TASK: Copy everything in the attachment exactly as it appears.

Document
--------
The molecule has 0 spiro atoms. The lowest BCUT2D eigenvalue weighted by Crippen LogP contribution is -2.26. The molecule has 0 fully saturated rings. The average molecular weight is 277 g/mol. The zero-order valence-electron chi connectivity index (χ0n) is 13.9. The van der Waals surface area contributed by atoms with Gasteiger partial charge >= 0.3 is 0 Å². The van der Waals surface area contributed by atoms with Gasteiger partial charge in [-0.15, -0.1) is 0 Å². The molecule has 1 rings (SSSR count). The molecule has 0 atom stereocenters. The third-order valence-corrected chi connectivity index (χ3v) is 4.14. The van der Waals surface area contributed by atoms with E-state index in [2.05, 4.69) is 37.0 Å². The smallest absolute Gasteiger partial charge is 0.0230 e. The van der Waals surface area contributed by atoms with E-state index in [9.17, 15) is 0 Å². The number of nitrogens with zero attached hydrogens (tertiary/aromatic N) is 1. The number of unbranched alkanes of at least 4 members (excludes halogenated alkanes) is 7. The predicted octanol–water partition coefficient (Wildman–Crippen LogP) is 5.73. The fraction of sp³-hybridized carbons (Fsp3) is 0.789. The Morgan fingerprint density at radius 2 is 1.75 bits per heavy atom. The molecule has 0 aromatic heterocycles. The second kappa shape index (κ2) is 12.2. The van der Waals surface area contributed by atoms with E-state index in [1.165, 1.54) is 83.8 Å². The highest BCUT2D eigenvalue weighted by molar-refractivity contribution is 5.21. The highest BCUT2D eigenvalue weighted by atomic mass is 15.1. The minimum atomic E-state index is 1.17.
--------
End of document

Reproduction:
The molecule has 0 spiro atoms. The lowest BCUT2D eigenvalue weighted by Crippen LogP contribution is -2.26. The molecule has 0 fully saturated rings. The average molecular weight is 277 g/mol. The zero-order valence-electron chi connectivity index (χ0n) is 13.9. The van der Waals surface area contributed by atoms with Gasteiger partial charge >= 0.3 is 0 Å². The van der Waals surface area contributed by atoms with Gasteiger partial charge in [-0.15, -0.1) is 0 Å². The molecule has 1 rings (SSSR count). The molecule has 0 atom stereocenters. The third-order valence-corrected chi connectivity index (χ3v) is 4.14. The van der Waals surface area contributed by atoms with E-state index in [2.05, 4.69) is 37.0 Å². The smallest absolute Gasteiger partial charge is 0.0230 e. The van der Waals surface area contributed by atoms with E-state index in [9.17, 15) is 0 Å². The number of nitrogens with zero attached hydrogens (tertiary/aromatic N) is 1. The number of unbranched alkanes of at least 4 members (excludes halogenated alkanes) is 7. The predicted octanol–water partition coefficient (Wildman–Crippen LogP) is 5.73. The fraction of sp³-hybridized carbons (Fsp3) is 0.789. The Morgan fingerprint density at radius 2 is 1.75 bits per heavy atom. The molecule has 0 aromatic heterocycles. The second kappa shape index (κ2) is 12.2. The van der Waals surface area contributed by atoms with E-state index in [1.165, 1.54) is 83.8 Å². The highest BCUT2D eigenvalue weighted by molar-refractivity contribution is 5.21. The highest BCUT2D eigenvalue weighted by atomic mass is 15.1. The minimum atomic E-state index is 1.17.